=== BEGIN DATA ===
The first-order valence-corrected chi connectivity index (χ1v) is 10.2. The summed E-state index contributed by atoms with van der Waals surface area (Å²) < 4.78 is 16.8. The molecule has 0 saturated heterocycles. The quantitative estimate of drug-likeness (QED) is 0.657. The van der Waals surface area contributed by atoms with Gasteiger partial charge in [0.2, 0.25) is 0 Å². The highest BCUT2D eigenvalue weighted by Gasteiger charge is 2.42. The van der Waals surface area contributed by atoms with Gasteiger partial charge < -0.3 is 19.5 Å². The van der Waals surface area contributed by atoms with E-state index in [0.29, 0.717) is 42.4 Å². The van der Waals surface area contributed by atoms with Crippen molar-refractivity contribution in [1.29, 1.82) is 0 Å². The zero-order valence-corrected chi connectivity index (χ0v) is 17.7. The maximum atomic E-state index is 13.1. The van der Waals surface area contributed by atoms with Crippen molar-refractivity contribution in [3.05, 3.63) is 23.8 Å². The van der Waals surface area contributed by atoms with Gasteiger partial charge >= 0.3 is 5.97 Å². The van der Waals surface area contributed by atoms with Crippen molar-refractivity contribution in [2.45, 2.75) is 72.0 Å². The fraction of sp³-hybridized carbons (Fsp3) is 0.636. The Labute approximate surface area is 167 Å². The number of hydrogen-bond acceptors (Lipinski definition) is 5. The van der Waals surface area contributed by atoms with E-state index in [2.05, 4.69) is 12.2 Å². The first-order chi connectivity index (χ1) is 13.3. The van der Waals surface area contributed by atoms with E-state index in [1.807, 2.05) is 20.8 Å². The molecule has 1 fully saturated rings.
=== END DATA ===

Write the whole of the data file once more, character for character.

The first-order valence-corrected chi connectivity index (χ1v) is 10.2. The summed E-state index contributed by atoms with van der Waals surface area (Å²) < 4.78 is 16.8. The molecule has 0 saturated heterocycles. The quantitative estimate of drug-likeness (QED) is 0.657. The van der Waals surface area contributed by atoms with Gasteiger partial charge in [0.2, 0.25) is 0 Å². The highest BCUT2D eigenvalue weighted by Gasteiger charge is 2.42. The van der Waals surface area contributed by atoms with Gasteiger partial charge < -0.3 is 19.5 Å². The van der Waals surface area contributed by atoms with E-state index in [0.29, 0.717) is 42.4 Å². The van der Waals surface area contributed by atoms with Crippen molar-refractivity contribution in [1.29, 1.82) is 0 Å². The zero-order valence-corrected chi connectivity index (χ0v) is 17.7. The maximum atomic E-state index is 13.1. The van der Waals surface area contributed by atoms with Crippen molar-refractivity contribution in [3.05, 3.63) is 23.8 Å². The van der Waals surface area contributed by atoms with Gasteiger partial charge >= 0.3 is 5.97 Å². The van der Waals surface area contributed by atoms with Crippen molar-refractivity contribution in [2.45, 2.75) is 72.0 Å². The fraction of sp³-hybridized carbons (Fsp3) is 0.636. The Labute approximate surface area is 167 Å². The number of hydrogen-bond acceptors (Lipinski definition) is 5. The van der Waals surface area contributed by atoms with E-state index in [2.05, 4.69) is 12.2 Å². The first-order chi connectivity index (χ1) is 13.3. The van der Waals surface area contributed by atoms with E-state index in [1.807, 2.05) is 20.8 Å². The molecule has 1 fully saturated rings.